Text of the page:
The dividing lines between the bands are convenient distinctions and not boundaries where sudden, large changes occur in detrimental health effects. The potential to cause damage to unprotected skin and eyes varies across the bands and classification is, therefore, only a broad indication of the effectiveness for producing adverse health effects. UV-A has the lowest energy and the least potential to cause acute adverse health effects. UV-B has significantly higher energy and more potential to cause acute adverse health effects than UV-A. UV-C has highest energy and generally the most potential to cause acute adverse health effects.

The ELVs take the lower limit of the UV-C region to be 180nm. This is because UV light below 180nm (vacuum UV) is readily attenuated in air and is, therefore, of little practical biological significance. It is well established and generally agreed that low-level exposure to certain wavelengths of UV light provides some health benefits, such as the synthesis of vitamin D3. On the other hand, over-exposure to UV light can cause adverse health effects, such as erythema (sunburn), photoconjunctivitis and photokeratitis (arc eye) in the short term (acute effects) and can be attributed to premature skin ageing, skin cancer and cataracts as a result of repeated exposure in the long term (chronic effects).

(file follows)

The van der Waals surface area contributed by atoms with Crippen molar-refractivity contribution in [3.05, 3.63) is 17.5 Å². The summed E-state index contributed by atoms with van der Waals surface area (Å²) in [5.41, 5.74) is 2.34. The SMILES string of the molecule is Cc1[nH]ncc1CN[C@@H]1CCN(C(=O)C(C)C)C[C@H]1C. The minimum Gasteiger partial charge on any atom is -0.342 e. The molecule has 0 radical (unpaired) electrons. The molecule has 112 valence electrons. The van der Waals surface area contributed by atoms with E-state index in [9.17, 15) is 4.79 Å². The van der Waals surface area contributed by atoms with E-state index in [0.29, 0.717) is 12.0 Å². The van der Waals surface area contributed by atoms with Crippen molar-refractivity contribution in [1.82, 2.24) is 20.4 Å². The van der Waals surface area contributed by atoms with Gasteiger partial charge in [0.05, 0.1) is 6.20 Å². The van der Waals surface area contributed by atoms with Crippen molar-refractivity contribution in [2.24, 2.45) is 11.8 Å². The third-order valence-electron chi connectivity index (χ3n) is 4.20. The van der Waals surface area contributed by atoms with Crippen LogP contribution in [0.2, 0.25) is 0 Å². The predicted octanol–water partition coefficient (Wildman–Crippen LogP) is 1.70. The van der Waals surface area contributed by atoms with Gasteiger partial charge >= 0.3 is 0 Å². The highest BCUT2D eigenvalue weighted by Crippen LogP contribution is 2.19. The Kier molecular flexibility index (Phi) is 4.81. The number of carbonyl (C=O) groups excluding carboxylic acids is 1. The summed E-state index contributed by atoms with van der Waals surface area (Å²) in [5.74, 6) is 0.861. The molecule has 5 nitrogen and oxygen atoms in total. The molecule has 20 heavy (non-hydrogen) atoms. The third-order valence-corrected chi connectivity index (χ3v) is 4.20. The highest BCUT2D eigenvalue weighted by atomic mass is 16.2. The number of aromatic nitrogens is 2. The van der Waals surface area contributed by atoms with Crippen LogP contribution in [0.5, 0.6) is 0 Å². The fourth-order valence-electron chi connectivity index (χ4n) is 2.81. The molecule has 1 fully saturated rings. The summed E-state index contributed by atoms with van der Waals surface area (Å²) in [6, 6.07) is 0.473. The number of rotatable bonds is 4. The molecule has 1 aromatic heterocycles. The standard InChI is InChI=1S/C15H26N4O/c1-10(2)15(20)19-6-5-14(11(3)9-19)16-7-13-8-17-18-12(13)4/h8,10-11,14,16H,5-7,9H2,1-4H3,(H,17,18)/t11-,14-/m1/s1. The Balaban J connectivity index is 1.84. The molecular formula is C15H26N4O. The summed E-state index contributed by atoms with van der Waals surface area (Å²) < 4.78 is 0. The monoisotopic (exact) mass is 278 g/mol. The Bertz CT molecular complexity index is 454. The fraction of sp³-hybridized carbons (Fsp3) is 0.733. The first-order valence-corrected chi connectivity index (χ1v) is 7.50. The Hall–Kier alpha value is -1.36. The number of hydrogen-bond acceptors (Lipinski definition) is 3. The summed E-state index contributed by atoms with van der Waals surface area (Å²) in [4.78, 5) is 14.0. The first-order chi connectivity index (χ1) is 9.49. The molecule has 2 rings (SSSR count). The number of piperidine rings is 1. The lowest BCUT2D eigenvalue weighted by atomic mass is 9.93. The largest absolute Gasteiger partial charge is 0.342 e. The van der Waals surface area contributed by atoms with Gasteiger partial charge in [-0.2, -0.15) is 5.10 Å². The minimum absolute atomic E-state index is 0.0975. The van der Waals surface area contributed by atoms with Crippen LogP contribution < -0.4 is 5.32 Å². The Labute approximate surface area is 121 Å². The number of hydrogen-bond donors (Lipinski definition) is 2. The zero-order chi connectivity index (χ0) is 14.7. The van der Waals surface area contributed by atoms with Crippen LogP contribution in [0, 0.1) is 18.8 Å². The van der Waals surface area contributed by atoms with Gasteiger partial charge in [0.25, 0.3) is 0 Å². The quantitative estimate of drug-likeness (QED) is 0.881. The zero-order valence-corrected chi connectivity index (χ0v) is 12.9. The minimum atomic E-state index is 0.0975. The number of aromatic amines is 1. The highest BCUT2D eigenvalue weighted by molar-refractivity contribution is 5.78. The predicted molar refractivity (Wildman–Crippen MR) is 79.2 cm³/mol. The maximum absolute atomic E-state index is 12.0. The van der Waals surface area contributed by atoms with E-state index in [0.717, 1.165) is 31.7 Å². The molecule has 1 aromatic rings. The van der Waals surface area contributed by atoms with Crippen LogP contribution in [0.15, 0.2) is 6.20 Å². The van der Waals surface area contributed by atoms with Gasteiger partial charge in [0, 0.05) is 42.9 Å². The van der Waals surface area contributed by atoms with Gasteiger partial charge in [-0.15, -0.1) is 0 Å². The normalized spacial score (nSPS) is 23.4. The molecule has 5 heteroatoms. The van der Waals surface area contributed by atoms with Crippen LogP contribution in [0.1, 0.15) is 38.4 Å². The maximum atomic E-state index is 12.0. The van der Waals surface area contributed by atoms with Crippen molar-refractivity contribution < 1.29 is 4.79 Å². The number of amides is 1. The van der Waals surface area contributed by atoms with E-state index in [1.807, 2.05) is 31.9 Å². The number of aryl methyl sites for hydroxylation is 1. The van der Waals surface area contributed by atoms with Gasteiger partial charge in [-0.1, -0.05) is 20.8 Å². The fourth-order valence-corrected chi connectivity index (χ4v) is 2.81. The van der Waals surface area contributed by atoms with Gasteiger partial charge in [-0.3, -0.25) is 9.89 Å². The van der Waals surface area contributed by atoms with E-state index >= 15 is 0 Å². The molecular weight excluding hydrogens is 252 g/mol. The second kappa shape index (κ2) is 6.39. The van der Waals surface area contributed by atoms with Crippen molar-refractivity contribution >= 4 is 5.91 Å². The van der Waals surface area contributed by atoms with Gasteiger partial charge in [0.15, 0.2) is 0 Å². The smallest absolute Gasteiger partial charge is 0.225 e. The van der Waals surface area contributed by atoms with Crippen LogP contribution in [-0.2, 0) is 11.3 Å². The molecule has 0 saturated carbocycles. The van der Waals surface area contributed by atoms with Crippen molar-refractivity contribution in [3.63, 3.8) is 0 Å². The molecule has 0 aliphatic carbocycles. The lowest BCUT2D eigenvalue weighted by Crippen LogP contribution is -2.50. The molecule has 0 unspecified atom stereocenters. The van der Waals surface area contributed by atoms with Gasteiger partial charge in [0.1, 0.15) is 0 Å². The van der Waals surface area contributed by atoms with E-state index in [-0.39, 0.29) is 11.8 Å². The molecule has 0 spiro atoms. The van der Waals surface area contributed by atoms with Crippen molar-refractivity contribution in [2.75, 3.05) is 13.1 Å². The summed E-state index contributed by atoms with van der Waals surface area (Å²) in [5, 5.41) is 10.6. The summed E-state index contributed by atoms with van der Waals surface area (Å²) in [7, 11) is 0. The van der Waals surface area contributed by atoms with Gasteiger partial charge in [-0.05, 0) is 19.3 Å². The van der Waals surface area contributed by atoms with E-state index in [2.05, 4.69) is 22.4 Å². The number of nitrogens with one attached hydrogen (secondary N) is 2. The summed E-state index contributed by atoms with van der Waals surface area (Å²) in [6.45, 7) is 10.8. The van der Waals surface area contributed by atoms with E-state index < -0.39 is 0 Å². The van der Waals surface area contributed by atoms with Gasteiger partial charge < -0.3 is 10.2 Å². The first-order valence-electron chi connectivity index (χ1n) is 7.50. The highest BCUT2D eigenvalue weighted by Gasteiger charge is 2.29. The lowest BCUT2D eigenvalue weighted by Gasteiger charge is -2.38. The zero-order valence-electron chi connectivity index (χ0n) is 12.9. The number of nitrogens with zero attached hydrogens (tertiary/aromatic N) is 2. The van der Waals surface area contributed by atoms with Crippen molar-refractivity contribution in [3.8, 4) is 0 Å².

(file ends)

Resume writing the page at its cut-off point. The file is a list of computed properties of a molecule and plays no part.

The levels of risk for acute adverse health effects are determined by the UV light wavelengths present, the UV light irradiance values and personal exposure time. The key is to avoid over-exposure and this necessitates the strict implementation of exposure limits in order to protect against over-exposure to UV light in the workplace. There are different UV light ELVs depending on the wavelength range of the UV lamp. It is, therefore, necessary to understand the definition and classification of UV light and know the wavelength range of the UV lamp in order to identify the applicable ELV. It should be noted that more than one ELV may apply for a specific wavelength range.

The Control of Artificial Optical Radiation at Work Regulations 2010 and the Optical Radiation Directive are based on ELVs defined by the International Commission on Non-Ionising Radiation Protection (ICNIRP). In cases of persons subjected to UV light exposure from artificial sources, it is necessary to assess the level of risk for adverse health effects by determining personal UV light exposure levels and comparing with the ELVs. Where personal exposure complies with the ELVs, the risk can be considered low for the majority of the population and adequately controlled so far as is reasonably practicable. However, workers must be provided with specific information and training.